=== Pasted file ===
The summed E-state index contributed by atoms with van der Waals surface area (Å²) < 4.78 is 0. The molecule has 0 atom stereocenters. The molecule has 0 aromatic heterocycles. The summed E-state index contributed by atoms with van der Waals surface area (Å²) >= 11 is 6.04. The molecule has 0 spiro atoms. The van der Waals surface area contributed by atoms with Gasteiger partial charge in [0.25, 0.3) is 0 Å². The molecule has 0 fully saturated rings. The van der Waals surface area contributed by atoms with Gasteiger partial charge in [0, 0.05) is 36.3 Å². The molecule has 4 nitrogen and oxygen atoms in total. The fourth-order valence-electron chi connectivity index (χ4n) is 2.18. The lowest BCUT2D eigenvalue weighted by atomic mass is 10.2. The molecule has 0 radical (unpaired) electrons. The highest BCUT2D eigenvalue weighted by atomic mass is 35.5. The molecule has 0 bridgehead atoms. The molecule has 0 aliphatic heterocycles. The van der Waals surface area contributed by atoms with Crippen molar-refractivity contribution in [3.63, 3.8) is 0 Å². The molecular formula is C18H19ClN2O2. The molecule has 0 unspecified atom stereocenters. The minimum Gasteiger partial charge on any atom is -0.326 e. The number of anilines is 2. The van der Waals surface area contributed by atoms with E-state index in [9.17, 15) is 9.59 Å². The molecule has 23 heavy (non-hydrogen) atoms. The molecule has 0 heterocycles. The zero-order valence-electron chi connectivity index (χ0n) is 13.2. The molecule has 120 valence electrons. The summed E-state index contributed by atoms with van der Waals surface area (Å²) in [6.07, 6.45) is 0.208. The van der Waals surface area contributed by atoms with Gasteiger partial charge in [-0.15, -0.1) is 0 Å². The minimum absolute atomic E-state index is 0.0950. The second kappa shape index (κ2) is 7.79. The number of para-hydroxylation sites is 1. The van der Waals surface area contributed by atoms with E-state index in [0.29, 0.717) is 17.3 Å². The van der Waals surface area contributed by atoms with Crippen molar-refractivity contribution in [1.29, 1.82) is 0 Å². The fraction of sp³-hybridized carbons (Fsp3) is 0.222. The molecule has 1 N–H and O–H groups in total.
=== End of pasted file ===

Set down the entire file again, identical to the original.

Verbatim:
The summed E-state index contributed by atoms with van der Waals surface area (Å²) < 4.78 is 0. The molecule has 0 atom stereocenters. The molecule has 0 aromatic heterocycles. The summed E-state index contributed by atoms with van der Waals surface area (Å²) >= 11 is 6.04. The molecule has 0 spiro atoms. The van der Waals surface area contributed by atoms with Gasteiger partial charge in [0.25, 0.3) is 0 Å². The molecule has 0 fully saturated rings. The van der Waals surface area contributed by atoms with Gasteiger partial charge in [0, 0.05) is 36.3 Å². The molecule has 4 nitrogen and oxygen atoms in total. The fourth-order valence-electron chi connectivity index (χ4n) is 2.18. The lowest BCUT2D eigenvalue weighted by atomic mass is 10.2. The molecule has 0 radical (unpaired) electrons. The highest BCUT2D eigenvalue weighted by atomic mass is 35.5. The molecule has 0 bridgehead atoms. The molecule has 0 aliphatic heterocycles. The van der Waals surface area contributed by atoms with Crippen molar-refractivity contribution in [3.63, 3.8) is 0 Å². The molecular formula is C18H19ClN2O2. The molecule has 0 unspecified atom stereocenters. The minimum Gasteiger partial charge on any atom is -0.326 e. The number of anilines is 2. The van der Waals surface area contributed by atoms with E-state index in [9.17, 15) is 9.59 Å². The molecule has 23 heavy (non-hydrogen) atoms. The molecule has 0 heterocycles. The zero-order valence-electron chi connectivity index (χ0n) is 13.2. The molecule has 120 valence electrons. The summed E-state index contributed by atoms with van der Waals surface area (Å²) in [6.07, 6.45) is 0.208. The van der Waals surface area contributed by atoms with Gasteiger partial charge in [-0.15, -0.1) is 0 Å². The minimum absolute atomic E-state index is 0.0950. The second kappa shape index (κ2) is 7.79. The number of para-hydroxylation sites is 1. The van der Waals surface area contributed by atoms with E-state index in [0.29, 0.717) is 17.3 Å². The van der Waals surface area contributed by atoms with Crippen molar-refractivity contribution in [1.29, 1.82) is 0 Å². The fraction of sp³-hybridized carbons (Fsp3) is 0.222. The molecule has 1 N–H and O–H groups in total.